Golf: Park Inbee wins British Open for seventh major

Golf: Park Inbee wins British Open for seventh major
South Korea's Park Inbee wipes away a tear as she celebrates her victory with the trophy after her final round 65, on day four of the Women's British Open Golf Championships in Turnberry, Scotland, on August 2, 2015.
PHOTO: AFP

TURNBERRY, United Kingdom - South Korea's Park Inbee claimed her seventh major Sunday when she carded seven birdies and an eagle in a record-equalling final round of 65 to win the Women's British Open.

A 12 under par 276 total gave the 27-year-old world number one a three-shot triumph and a second major of the season to set alongside her third successive LPGA Championship in June.

Park has also won two US Opens and the 2013 Kraft Nabisco Championship.

The only missing major from the list is the Evian Championship - but she did win the title the year before it became one of the big five in 2013.

"I have dreamed of this," said Park after becoming the seventh woman golfer to win four different majors in her career.

"It's just amazing and it hasn't really sunk in.

"Winning majors always gives you a confidence boost and that's what made the difference today. I had been in the position before and I knew I could do it." Ko Jin-Young, the 20-year-old Korean LPGA player, was three shots behind in second place after a 71, with world number two Lydia Ko (69) and Ryu So Yeon (68) tied for third on eight under par.

Three behind going into the final round, Park was still three behind Ko Jin-Young with five to play.

But she eagled the 14th, birdied the 16th and finally unnerved her young compatriot.

Ko, a joint overnight leader, holed massive putts for an eagle at the seventh and birdies at the eighth and tenth to take control.

But she made her first error when she three-putted for bogey at the 13th - and that slip-up coincided with Park's eagle at the 14th.

Her title hopes finally ended when she dumped her second shot into the burn guarding the green at the 16th. She ended up with a double-bogey six.

It was a sad end following a brave effort from Ko.

She was playing in her first major and had never experienced the tormenting wind and rain that accompanied every round of the championship.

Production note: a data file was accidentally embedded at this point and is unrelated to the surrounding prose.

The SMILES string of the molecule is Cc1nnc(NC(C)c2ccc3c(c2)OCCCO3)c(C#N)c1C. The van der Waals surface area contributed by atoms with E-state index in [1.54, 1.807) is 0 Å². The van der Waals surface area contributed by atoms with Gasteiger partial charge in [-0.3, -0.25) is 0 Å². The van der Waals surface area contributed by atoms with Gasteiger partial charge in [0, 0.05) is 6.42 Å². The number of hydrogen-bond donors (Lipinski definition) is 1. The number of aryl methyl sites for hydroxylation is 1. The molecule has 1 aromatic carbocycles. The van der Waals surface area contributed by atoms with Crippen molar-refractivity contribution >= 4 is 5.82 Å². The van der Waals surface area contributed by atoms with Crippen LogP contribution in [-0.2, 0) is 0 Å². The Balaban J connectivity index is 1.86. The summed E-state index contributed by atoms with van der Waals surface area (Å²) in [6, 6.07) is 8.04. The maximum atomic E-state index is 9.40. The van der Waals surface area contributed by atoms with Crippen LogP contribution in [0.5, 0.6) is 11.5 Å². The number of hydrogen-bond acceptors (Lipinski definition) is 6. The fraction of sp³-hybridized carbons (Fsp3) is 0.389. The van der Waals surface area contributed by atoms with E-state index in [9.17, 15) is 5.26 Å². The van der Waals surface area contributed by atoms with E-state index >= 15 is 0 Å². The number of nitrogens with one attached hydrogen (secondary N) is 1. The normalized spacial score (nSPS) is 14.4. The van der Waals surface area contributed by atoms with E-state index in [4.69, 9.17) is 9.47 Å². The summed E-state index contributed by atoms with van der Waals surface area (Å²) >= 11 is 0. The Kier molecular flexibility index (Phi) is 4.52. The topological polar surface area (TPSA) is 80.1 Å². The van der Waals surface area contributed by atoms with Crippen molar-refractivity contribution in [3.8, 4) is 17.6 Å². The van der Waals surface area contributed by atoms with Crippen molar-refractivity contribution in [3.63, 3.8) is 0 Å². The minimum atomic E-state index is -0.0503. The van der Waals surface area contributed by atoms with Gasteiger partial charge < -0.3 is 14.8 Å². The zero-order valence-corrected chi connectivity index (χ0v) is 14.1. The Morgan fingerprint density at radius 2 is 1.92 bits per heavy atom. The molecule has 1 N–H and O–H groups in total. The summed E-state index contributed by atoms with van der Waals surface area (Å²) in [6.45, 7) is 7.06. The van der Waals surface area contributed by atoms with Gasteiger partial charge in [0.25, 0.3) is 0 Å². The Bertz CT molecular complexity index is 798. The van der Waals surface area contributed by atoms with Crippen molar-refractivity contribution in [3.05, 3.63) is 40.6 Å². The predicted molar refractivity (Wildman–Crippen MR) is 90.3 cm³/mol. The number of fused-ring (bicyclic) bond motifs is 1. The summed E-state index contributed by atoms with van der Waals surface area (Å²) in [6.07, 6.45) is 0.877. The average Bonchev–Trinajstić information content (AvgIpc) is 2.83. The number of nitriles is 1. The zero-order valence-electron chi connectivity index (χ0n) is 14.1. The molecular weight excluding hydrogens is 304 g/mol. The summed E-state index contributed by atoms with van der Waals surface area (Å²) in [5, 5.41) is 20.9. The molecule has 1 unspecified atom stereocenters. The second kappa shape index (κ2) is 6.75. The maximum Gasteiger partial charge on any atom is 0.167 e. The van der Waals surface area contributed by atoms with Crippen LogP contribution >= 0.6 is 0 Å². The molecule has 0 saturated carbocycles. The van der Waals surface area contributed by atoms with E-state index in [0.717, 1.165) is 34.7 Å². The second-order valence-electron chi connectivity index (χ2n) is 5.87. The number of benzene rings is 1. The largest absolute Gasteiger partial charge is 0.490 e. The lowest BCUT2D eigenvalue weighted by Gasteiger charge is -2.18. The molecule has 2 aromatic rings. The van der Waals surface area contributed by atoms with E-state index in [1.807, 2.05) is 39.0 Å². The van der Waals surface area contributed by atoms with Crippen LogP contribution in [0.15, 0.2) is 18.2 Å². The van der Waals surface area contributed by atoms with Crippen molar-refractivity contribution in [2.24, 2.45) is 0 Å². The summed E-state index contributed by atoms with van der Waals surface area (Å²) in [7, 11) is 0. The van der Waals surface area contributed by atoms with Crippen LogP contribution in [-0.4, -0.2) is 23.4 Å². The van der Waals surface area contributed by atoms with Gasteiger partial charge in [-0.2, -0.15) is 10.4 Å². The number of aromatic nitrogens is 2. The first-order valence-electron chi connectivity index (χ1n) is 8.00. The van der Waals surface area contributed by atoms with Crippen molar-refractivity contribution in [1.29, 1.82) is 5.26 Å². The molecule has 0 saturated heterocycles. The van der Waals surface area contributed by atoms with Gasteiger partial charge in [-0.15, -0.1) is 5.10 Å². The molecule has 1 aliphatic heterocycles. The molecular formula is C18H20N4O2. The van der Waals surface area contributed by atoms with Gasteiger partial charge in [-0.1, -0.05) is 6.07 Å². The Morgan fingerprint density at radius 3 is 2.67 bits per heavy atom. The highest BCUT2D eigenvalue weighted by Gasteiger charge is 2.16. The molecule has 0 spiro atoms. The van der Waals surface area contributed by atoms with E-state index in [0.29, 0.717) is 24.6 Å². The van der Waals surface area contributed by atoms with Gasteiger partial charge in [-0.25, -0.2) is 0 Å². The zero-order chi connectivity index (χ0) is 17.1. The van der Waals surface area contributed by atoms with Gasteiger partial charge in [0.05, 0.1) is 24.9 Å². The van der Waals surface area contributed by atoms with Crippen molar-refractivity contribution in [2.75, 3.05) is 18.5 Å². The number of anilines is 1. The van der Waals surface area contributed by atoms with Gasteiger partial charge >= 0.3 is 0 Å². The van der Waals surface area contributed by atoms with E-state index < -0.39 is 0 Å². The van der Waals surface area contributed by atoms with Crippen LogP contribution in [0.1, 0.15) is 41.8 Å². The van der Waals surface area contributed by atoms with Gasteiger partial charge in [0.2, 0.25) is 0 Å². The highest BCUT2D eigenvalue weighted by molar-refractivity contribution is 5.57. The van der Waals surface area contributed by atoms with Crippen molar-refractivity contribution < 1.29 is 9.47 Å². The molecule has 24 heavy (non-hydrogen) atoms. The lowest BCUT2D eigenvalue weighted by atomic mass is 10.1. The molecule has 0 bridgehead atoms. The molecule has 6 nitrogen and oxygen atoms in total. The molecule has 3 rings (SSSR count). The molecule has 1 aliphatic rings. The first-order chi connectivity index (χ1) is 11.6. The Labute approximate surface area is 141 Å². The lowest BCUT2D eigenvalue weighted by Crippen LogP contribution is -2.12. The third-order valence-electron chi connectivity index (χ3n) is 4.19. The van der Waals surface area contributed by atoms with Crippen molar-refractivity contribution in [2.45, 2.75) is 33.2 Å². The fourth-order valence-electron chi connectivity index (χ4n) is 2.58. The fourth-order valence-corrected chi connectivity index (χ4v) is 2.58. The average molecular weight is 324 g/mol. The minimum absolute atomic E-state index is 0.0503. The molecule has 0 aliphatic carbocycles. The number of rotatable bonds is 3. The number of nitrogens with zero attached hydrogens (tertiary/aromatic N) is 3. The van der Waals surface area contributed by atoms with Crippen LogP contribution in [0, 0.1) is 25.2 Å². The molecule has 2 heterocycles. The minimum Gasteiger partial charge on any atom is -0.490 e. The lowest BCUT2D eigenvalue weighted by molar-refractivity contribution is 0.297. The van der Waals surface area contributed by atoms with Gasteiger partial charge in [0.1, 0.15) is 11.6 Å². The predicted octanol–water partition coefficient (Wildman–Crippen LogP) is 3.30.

Park was full of praise for her young compatriot.

"She is a very talented player and held up very well under the pressure. She played fantastic golf all week," said the champion.

"The weather made it so hard. But to overcome all the hard tasks and become champion is great. I putted so well today. Everything seemed to go in and nothing seemed to worry me.

"I've put my name on every single major championship. I won Evian before it became a major so it would be good to win it again this year.

"Winning this title was the only goal I set myself this year and I feel so happy to have achieved it. Every major is special but this one is much more special.

"This week I was lucky. I got the good side of the draw and some good bounces." At 18, Lydia Ko was right in the hunt to become the youngest ever major winner until she came to grief at the par four 12th.

The New Zealander took two in a greenside bunker - she had to hit out backwards with her second attempt to escape - and ran up a double-bogey six.

Norway's Suzann Pettersen, the halfway leader, mounted a threat with three early birdies, but she fell away with back-to-back bogeys at the tenth and 11th.

Ryu, the 2011 US Women's Open champion, finished her round with a brace of birdies to secure her share of third spot.

Spain's Luna Sobron shot a fine last day 69 for a one under par total and won the Smyth Salver for the best amateur.

She was the only one of the six amateurs to make the cut.

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